Even if the clay does have medicinal properties that are beneficial, I do believe that these will be greatly reduced, if not totally negated, by applying it in a "Rinse Off" product like soap.

One of the properties that clay is touted for is its absorbent properties. It even states this on the website you referenced. Consider the different conditions of application of clay in a mask and a soap. In a mask a layer of clay is applied and is allowed to dry on skin. During the time of drying the skin has a chance to absorbe the compounds that are in the clay and the clay can absorbe the the unwanted material from the skin.

http://jing-xy.hubpages.com/hub/Wonders-that-clay-mask-can-do-for-your-skin


(I noticed the French green clay advertisedon the bottom of the page. I will be looking into this stuff now.)

If the clay is in a soap, not only does it not have the time in contact with the skin but also it is at a far, far lower concentration than with a direct application. In addition, it never gets a chance to dry before it is rinsed off with the rest of the lather in the soap.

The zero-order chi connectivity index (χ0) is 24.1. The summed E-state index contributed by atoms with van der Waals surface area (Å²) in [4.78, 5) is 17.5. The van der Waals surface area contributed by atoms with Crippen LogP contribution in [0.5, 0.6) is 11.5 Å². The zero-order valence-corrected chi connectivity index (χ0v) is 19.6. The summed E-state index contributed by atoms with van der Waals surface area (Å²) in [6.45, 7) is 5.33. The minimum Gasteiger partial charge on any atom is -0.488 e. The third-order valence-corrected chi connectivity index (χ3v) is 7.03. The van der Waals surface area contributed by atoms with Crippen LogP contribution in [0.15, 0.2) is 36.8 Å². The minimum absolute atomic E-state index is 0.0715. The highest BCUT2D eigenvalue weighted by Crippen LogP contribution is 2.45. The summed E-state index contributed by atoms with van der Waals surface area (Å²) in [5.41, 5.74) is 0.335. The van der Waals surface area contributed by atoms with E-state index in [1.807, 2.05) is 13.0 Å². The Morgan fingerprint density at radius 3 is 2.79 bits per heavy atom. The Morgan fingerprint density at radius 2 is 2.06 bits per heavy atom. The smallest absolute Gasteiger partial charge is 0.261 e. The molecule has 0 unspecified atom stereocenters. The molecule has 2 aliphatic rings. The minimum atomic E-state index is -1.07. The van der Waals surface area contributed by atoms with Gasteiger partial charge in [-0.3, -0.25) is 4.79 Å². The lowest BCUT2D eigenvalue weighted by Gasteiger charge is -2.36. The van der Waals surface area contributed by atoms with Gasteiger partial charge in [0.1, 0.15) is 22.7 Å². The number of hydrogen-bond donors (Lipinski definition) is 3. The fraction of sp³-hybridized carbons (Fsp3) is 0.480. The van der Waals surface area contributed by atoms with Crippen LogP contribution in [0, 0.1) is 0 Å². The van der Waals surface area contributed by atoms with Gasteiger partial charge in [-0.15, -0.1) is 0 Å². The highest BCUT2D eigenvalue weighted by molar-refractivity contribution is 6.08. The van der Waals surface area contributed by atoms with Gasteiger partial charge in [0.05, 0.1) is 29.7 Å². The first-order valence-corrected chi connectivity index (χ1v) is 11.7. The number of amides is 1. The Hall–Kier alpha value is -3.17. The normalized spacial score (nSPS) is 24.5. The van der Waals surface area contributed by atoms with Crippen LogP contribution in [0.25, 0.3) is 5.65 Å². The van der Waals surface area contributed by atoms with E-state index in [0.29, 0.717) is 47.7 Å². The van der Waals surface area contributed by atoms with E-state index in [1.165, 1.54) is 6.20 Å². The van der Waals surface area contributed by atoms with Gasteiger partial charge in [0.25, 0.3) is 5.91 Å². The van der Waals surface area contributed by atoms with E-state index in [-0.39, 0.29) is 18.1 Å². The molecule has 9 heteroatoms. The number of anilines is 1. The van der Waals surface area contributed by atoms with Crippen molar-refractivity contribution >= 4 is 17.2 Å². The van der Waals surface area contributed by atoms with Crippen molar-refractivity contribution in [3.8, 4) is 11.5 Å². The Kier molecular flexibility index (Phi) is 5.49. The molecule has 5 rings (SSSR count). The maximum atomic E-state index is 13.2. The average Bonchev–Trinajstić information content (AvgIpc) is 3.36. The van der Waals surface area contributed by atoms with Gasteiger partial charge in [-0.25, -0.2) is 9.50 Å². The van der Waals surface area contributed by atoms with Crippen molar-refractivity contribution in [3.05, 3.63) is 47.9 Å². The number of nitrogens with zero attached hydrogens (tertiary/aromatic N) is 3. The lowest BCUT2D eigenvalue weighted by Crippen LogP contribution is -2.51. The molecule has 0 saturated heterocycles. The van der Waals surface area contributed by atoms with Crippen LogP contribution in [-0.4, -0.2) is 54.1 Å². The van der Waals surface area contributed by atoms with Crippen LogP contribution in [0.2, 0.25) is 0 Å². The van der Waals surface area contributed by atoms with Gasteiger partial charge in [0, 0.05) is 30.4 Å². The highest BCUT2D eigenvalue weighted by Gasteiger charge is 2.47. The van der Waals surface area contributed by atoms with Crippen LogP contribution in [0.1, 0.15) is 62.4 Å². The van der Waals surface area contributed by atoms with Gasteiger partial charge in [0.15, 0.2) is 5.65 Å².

Considering these differences, I do not agree that adding clay to a soap creates conditions where it can effectively be applied for its medicinal properties through the mechanisms as I understand them.
 
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seife1441

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Lavender essential oil is known for its soothing and antiseptic properties,

which should most certainly help in a case of acne.


http://www.publish.csiro.au/?act=view_file&file_id=HI05035.pdf
The article that you referenced by Cavanaugh and Wilkinson does mention the anti bacterial and other properties of Lavender oil. However,it makes no reference to it being an effective treatment for acne.

I have many articles on the anti inflammatory and anti bacterial properties of tea tree oil, However only two that studied its effect on acne, two on athlete's feet and one on dandruff. These articles are written about controlled studies that focused on examining tea tree oil on the specific medical condition in question.

Lavender oil is on my list of essentialoils that I will be writing about but I did not get to it yet.

When I do research it, I will be lookingout for anything I find on acne.
 

lsg

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I am sure that we will all be interested in hearing what you find in your reading and research.
 
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Cemetery

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Cemetery you are correct in that coconut oil has a high comedogenic value. However, in Soap, the coconut oil has been reacted with the NaOH (or KOH) and is now the Sodium salts of its fatty acids (Mostly Lauric and Myristic) plus Glycerin. It is no longer "coconut oil" after the saponification reaction.